Category Archives: Flowers

Upolu landscape

This week’s Sunday Stills challenge theme is ‘Your Favorite Landscape.’ See more responses here.

When I think of the landscape at Upolu, it includes both the ocean that borders it and the skies above. They are, in my mind, integral to the place. But here, I’ve focussed on the land, a relatively small area of a few square miles where I walk most days. It’s rural, agricultural, and coastal. It’s historic and modern. It’s also a place I never return from feeling disappointed. There’s always something of note that I see or that happens when I’m there.

Also posted in response to Becky’s January Squares challenge theme of ‘Up.’ See more responses here.

A bird of paradise flower, comrades

The sixth year of this blog starts with a photo I took to isolate a bird of paradise flower against the blue sky. But when I looked at it, my first thought was that it looked like some kind of Soviet emblem from the days of the Cold War, possibly something associated with the space race or armaments.

The only thing that rules that out is that the flower is far too colorful for that kind of thing. Perhaps the version below would be more appropriate. Onward comrades to Year 7.

Golden penda

Golden penda (Xanthostemon chrysanthus) is a member of the myrtle family and native to Queensland, Australia. Though it can grow to 50 feet high, it’s generally kept more compact in domestic gardens, where it’s grown for its showy yellow flowers.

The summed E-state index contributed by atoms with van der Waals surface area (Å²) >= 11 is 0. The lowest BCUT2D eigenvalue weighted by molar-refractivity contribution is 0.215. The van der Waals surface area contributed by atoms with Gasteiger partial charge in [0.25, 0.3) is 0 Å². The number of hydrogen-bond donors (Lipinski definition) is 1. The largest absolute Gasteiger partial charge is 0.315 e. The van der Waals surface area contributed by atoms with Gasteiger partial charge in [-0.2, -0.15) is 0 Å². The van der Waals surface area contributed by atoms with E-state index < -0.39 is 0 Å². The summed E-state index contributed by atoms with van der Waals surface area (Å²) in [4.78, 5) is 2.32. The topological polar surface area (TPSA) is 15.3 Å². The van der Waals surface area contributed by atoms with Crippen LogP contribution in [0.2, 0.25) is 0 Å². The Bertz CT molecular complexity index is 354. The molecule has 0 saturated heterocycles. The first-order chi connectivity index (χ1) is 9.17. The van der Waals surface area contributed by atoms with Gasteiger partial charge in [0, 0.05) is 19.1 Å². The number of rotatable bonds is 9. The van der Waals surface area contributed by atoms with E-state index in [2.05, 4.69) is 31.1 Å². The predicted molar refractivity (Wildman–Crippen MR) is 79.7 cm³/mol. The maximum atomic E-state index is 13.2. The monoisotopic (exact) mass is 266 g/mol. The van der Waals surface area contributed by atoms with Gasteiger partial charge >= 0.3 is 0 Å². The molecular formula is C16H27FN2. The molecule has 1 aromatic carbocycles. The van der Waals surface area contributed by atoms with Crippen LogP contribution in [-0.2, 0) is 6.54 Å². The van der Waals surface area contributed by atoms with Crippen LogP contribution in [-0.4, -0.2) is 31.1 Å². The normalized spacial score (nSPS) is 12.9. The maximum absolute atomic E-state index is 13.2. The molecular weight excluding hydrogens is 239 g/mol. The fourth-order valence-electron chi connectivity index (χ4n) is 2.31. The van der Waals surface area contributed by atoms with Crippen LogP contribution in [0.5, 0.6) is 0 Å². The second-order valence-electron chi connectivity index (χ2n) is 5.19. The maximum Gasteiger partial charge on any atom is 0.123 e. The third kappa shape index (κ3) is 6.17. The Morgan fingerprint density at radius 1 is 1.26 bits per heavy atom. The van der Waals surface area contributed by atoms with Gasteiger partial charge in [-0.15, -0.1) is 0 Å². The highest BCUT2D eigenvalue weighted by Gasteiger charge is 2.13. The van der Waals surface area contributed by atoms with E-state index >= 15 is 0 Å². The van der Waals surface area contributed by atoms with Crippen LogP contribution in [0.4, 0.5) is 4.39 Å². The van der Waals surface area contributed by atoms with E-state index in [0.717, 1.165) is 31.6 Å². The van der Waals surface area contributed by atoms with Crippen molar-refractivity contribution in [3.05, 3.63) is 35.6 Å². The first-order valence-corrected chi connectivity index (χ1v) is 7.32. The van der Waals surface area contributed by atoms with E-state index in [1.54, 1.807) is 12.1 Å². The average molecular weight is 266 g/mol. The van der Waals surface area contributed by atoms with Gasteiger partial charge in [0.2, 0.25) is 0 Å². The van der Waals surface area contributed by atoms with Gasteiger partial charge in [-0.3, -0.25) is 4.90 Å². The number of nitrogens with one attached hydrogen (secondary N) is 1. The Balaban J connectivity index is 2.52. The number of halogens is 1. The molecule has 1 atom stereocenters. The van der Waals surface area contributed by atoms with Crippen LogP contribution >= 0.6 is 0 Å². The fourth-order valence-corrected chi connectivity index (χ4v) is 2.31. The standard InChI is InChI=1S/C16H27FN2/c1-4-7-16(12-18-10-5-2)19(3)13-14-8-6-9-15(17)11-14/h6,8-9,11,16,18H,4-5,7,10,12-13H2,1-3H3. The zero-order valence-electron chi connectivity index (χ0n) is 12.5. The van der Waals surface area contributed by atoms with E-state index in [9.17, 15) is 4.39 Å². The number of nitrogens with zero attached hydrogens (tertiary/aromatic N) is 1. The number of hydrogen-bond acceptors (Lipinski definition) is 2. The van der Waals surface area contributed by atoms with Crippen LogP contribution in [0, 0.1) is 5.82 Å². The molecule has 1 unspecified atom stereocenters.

Poinsettia

This week’s Friendly Friday challenge theme is ‘Red and Green.’ See more responses here.

Poinsettias (Euphorbia pulcherrima) have been associated with Christmas for centuries in Mexico and Central America, where the plant hails from. The plant was introduced to the United States in the 1800s, but it wasn’t until the last century that the Christmas link really took off. This was mostly due to savvy marketing tactics by the Ecke family, which had a monopoly on the poinsettia market thanks to their discovery of a secret grafting method which produced a denser plant and wasn’t duplicated until the 1990s.

The red ‘flowers’ are actually bracts, which hold the fairly insignificant flowers. On the Big Island, their brilliant displays are quite common on the west side of the island, where they can be seen as bushes and trees.